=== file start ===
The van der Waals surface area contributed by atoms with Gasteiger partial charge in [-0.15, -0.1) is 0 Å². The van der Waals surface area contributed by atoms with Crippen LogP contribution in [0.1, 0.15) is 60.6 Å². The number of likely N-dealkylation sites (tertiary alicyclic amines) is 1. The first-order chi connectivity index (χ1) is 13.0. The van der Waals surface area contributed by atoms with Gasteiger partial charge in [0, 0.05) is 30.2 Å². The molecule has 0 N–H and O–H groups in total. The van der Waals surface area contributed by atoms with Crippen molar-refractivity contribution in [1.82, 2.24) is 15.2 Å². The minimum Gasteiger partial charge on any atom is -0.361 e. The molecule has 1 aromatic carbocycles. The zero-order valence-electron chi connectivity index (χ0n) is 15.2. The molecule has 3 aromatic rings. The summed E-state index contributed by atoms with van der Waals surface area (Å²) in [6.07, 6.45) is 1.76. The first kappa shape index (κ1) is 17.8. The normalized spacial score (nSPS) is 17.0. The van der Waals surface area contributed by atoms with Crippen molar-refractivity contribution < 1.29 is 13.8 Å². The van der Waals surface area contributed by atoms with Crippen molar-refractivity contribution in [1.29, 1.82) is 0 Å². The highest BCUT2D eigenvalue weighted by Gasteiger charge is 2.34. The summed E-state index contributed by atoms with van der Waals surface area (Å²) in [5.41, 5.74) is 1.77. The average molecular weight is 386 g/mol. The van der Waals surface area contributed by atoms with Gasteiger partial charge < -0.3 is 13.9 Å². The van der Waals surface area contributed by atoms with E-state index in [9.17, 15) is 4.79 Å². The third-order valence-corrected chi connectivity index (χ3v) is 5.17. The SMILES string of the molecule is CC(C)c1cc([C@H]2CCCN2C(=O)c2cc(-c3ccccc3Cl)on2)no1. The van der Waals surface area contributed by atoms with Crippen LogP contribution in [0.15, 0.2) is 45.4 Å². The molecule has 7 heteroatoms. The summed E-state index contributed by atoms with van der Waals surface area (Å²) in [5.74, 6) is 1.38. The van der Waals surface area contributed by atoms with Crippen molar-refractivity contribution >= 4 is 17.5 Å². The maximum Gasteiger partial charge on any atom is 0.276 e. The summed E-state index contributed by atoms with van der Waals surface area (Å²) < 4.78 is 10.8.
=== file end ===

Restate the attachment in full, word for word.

The van der Waals surface area contributed by atoms with Gasteiger partial charge in [-0.15, -0.1) is 0 Å². The van der Waals surface area contributed by atoms with Crippen LogP contribution in [0.1, 0.15) is 60.6 Å². The number of likely N-dealkylation sites (tertiary alicyclic amines) is 1. The first-order chi connectivity index (χ1) is 13.0. The van der Waals surface area contributed by atoms with Gasteiger partial charge in [0, 0.05) is 30.2 Å². The molecule has 0 N–H and O–H groups in total. The van der Waals surface area contributed by atoms with Crippen molar-refractivity contribution in [1.82, 2.24) is 15.2 Å². The minimum Gasteiger partial charge on any atom is -0.361 e. The molecule has 1 aromatic carbocycles. The zero-order valence-electron chi connectivity index (χ0n) is 15.2. The molecule has 3 aromatic rings. The summed E-state index contributed by atoms with van der Waals surface area (Å²) in [6.07, 6.45) is 1.76. The first kappa shape index (κ1) is 17.8. The normalized spacial score (nSPS) is 17.0. The van der Waals surface area contributed by atoms with Crippen molar-refractivity contribution < 1.29 is 13.8 Å². The van der Waals surface area contributed by atoms with Crippen molar-refractivity contribution in [1.29, 1.82) is 0 Å². The highest BCUT2D eigenvalue weighted by Gasteiger charge is 2.34. The summed E-state index contributed by atoms with van der Waals surface area (Å²) in [5.41, 5.74) is 1.77. The average molecular weight is 386 g/mol. The van der Waals surface area contributed by atoms with Gasteiger partial charge < -0.3 is 13.9 Å². The van der Waals surface area contributed by atoms with E-state index in [9.17, 15) is 4.79 Å². The third-order valence-corrected chi connectivity index (χ3v) is 5.17. The SMILES string of the molecule is CC(C)c1cc([C@H]2CCCN2C(=O)c2cc(-c3ccccc3Cl)on2)no1. The van der Waals surface area contributed by atoms with Crippen LogP contribution in [0.15, 0.2) is 45.4 Å². The molecule has 7 heteroatoms. The summed E-state index contributed by atoms with van der Waals surface area (Å²) in [5.74, 6) is 1.38. The van der Waals surface area contributed by atoms with Crippen molar-refractivity contribution >= 4 is 17.5 Å². The maximum Gasteiger partial charge on any atom is 0.276 e. The summed E-state index contributed by atoms with van der Waals surface area (Å²) < 4.78 is 10.8.